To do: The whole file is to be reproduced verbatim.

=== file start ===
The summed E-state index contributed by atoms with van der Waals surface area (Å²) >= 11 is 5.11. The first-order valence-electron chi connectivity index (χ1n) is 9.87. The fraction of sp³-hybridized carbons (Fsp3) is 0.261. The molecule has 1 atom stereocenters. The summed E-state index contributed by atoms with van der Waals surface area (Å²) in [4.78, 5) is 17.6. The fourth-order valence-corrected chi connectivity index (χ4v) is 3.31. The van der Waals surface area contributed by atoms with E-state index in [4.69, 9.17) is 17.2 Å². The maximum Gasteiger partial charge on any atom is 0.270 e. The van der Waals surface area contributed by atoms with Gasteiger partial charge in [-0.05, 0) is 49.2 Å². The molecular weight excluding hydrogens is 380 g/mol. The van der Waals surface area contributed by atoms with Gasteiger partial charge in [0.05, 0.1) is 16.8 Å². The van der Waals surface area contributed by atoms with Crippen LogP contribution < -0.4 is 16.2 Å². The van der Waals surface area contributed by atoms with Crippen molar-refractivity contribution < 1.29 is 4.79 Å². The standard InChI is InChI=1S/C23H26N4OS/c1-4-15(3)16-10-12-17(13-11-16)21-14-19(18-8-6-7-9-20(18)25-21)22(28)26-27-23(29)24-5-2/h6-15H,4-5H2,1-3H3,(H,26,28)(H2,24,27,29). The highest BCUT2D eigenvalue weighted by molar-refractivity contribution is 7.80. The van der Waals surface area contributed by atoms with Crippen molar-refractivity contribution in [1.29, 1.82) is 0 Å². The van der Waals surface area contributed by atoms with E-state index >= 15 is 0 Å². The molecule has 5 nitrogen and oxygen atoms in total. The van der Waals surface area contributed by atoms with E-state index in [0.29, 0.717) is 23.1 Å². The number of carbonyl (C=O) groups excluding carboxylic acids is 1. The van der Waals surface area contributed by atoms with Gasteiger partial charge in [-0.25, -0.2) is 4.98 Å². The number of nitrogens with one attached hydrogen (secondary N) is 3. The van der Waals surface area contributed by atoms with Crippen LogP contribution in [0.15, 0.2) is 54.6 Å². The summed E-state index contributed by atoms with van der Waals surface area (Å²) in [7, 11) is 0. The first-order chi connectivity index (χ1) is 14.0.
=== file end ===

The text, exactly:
The summed E-state index contributed by atoms with van der Waals surface area (Å²) >= 11 is 5.11. The first-order valence-electron chi connectivity index (χ1n) is 9.87. The fraction of sp³-hybridized carbons (Fsp3) is 0.261. The molecule has 1 atom stereocenters. The summed E-state index contributed by atoms with van der Waals surface area (Å²) in [4.78, 5) is 17.6. The fourth-order valence-corrected chi connectivity index (χ4v) is 3.31. The van der Waals surface area contributed by atoms with E-state index in [4.69, 9.17) is 17.2 Å². The maximum Gasteiger partial charge on any atom is 0.270 e. The van der Waals surface area contributed by atoms with Gasteiger partial charge in [-0.05, 0) is 49.2 Å². The molecular weight excluding hydrogens is 380 g/mol. The van der Waals surface area contributed by atoms with Gasteiger partial charge in [0.05, 0.1) is 16.8 Å². The van der Waals surface area contributed by atoms with Crippen LogP contribution < -0.4 is 16.2 Å². The van der Waals surface area contributed by atoms with Crippen molar-refractivity contribution < 1.29 is 4.79 Å². The standard InChI is InChI=1S/C23H26N4OS/c1-4-15(3)16-10-12-17(13-11-16)21-14-19(18-8-6-7-9-20(18)25-21)22(28)26-27-23(29)24-5-2/h6-15H,4-5H2,1-3H3,(H,26,28)(H2,24,27,29). The highest BCUT2D eigenvalue weighted by molar-refractivity contribution is 7.80. The van der Waals surface area contributed by atoms with Crippen molar-refractivity contribution in [1.29, 1.82) is 0 Å². The van der Waals surface area contributed by atoms with E-state index >= 15 is 0 Å². The molecule has 5 nitrogen and oxygen atoms in total. The van der Waals surface area contributed by atoms with E-state index in [0.29, 0.717) is 23.1 Å². The number of carbonyl (C=O) groups excluding carboxylic acids is 1. The van der Waals surface area contributed by atoms with Gasteiger partial charge in [-0.25, -0.2) is 4.98 Å². The number of nitrogens with one attached hydrogen (secondary N) is 3. The van der Waals surface area contributed by atoms with Crippen LogP contribution in [0.15, 0.2) is 54.6 Å². The summed E-state index contributed by atoms with van der Waals surface area (Å²) in [7, 11) is 0. The first-order chi connectivity index (χ1) is 14.0.